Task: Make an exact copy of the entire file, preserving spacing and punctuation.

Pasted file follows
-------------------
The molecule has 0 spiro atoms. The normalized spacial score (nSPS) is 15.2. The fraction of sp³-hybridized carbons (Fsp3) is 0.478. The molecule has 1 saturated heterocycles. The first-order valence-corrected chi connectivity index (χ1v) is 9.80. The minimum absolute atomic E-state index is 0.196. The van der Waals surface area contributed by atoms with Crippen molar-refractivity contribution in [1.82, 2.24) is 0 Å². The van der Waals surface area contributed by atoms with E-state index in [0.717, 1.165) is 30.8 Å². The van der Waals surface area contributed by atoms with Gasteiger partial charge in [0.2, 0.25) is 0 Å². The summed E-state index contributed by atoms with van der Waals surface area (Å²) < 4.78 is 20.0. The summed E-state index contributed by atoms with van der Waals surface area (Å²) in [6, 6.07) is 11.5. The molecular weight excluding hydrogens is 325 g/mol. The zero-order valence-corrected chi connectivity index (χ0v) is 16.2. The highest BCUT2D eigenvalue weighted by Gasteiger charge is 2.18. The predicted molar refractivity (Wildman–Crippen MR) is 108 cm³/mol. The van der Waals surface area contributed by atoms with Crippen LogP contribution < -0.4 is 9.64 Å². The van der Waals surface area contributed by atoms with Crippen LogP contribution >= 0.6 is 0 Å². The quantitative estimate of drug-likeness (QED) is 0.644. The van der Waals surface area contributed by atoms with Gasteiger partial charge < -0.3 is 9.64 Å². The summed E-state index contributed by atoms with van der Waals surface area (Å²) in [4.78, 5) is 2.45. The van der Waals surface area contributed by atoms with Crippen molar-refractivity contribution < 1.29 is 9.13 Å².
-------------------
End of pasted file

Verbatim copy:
The molecule has 0 spiro atoms. The normalized spacial score (nSPS) is 15.2. The fraction of sp³-hybridized carbons (Fsp3) is 0.478. The molecule has 1 saturated heterocycles. The first-order valence-corrected chi connectivity index (χ1v) is 9.80. The minimum absolute atomic E-state index is 0.196. The van der Waals surface area contributed by atoms with Crippen molar-refractivity contribution in [1.82, 2.24) is 0 Å². The van der Waals surface area contributed by atoms with E-state index in [0.717, 1.165) is 30.8 Å². The van der Waals surface area contributed by atoms with Gasteiger partial charge in [0.2, 0.25) is 0 Å². The summed E-state index contributed by atoms with van der Waals surface area (Å²) < 4.78 is 20.0. The summed E-state index contributed by atoms with van der Waals surface area (Å²) in [6, 6.07) is 11.5. The molecular weight excluding hydrogens is 325 g/mol. The zero-order valence-corrected chi connectivity index (χ0v) is 16.2. The highest BCUT2D eigenvalue weighted by Gasteiger charge is 2.18. The predicted molar refractivity (Wildman–Crippen MR) is 108 cm³/mol. The van der Waals surface area contributed by atoms with Crippen LogP contribution < -0.4 is 9.64 Å². The van der Waals surface area contributed by atoms with Crippen LogP contribution >= 0.6 is 0 Å². The quantitative estimate of drug-likeness (QED) is 0.644. The van der Waals surface area contributed by atoms with Gasteiger partial charge < -0.3 is 9.64 Å². The summed E-state index contributed by atoms with van der Waals surface area (Å²) in [4.78, 5) is 2.45. The van der Waals surface area contributed by atoms with Crippen molar-refractivity contribution < 1.29 is 9.13 Å².